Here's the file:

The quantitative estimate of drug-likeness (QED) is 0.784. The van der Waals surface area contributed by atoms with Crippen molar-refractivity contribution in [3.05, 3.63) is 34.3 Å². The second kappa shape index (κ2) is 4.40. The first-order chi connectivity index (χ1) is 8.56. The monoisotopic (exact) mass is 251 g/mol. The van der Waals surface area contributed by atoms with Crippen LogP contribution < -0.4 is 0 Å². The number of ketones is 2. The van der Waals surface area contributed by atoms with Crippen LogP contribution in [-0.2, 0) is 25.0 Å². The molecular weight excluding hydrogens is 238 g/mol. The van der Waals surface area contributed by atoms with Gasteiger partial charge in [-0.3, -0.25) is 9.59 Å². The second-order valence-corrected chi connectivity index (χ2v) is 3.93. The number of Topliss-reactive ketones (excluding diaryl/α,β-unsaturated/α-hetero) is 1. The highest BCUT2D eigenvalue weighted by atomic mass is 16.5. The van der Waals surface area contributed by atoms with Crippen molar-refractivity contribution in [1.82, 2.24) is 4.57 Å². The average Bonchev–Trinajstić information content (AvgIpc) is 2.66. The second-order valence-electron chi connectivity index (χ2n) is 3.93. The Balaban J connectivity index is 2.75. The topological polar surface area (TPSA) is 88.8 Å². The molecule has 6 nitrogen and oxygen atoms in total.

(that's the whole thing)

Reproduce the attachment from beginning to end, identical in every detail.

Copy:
The quantitative estimate of drug-likeness (QED) is 0.784. The van der Waals surface area contributed by atoms with Crippen molar-refractivity contribution in [3.05, 3.63) is 34.3 Å². The second kappa shape index (κ2) is 4.40. The first-order chi connectivity index (χ1) is 8.56. The monoisotopic (exact) mass is 251 g/mol. The van der Waals surface area contributed by atoms with Crippen LogP contribution < -0.4 is 0 Å². The number of ketones is 2. The van der Waals surface area contributed by atoms with Crippen LogP contribution in [-0.2, 0) is 25.0 Å². The molecular weight excluding hydrogens is 238 g/mol. The van der Waals surface area contributed by atoms with Gasteiger partial charge in [-0.3, -0.25) is 9.59 Å². The second-order valence-corrected chi connectivity index (χ2v) is 3.93. The number of Topliss-reactive ketones (excluding diaryl/α,β-unsaturated/α-hetero) is 1. The highest BCUT2D eigenvalue weighted by atomic mass is 16.5. The van der Waals surface area contributed by atoms with Crippen molar-refractivity contribution in [1.82, 2.24) is 4.57 Å². The average Bonchev–Trinajstić information content (AvgIpc) is 2.66. The second-order valence-electron chi connectivity index (χ2n) is 3.93. The Balaban J connectivity index is 2.75. The topological polar surface area (TPSA) is 88.8 Å². The molecule has 6 nitrogen and oxygen atoms in total.